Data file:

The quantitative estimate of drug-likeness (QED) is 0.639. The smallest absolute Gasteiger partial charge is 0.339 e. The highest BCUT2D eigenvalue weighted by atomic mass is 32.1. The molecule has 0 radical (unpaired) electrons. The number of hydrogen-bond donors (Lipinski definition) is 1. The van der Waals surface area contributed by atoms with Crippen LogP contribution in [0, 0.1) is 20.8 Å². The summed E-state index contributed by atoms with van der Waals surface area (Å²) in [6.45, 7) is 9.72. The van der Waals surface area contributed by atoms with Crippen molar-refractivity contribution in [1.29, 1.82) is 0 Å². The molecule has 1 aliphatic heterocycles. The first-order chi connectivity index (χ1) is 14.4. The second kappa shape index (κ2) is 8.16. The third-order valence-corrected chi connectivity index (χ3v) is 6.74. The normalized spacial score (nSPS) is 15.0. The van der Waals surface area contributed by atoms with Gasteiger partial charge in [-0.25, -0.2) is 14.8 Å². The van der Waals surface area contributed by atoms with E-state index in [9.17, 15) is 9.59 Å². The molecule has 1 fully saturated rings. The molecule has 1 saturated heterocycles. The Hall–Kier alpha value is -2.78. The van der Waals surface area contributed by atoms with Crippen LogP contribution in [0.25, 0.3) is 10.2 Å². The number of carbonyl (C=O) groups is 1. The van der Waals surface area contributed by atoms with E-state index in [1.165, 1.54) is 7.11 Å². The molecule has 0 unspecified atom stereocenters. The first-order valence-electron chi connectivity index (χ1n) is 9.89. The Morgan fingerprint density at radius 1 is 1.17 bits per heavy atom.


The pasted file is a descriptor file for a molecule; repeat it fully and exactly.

The quantitative estimate of drug-likeness (QED) is 0.639. The smallest absolute Gasteiger partial charge is 0.339 e. The highest BCUT2D eigenvalue weighted by atomic mass is 32.1. The molecule has 0 radical (unpaired) electrons. The number of hydrogen-bond donors (Lipinski definition) is 1. The van der Waals surface area contributed by atoms with Crippen LogP contribution in [0, 0.1) is 20.8 Å². The summed E-state index contributed by atoms with van der Waals surface area (Å²) in [6.45, 7) is 9.72. The van der Waals surface area contributed by atoms with Crippen molar-refractivity contribution in [1.29, 1.82) is 0 Å². The molecule has 1 aliphatic heterocycles. The first-order chi connectivity index (χ1) is 14.4. The second kappa shape index (κ2) is 8.16. The third-order valence-corrected chi connectivity index (χ3v) is 6.74. The normalized spacial score (nSPS) is 15.0. The van der Waals surface area contributed by atoms with Gasteiger partial charge in [-0.25, -0.2) is 14.8 Å². The van der Waals surface area contributed by atoms with E-state index in [9.17, 15) is 9.59 Å². The molecule has 1 fully saturated rings. The molecule has 1 saturated heterocycles. The Hall–Kier alpha value is -2.78. The van der Waals surface area contributed by atoms with Crippen LogP contribution in [0.25, 0.3) is 10.2 Å². The number of carbonyl (C=O) groups is 1. The van der Waals surface area contributed by atoms with E-state index in [1.165, 1.54) is 7.11 Å². The molecule has 0 unspecified atom stereocenters. The first-order valence-electron chi connectivity index (χ1n) is 9.89. The Morgan fingerprint density at radius 1 is 1.17 bits per heavy atom.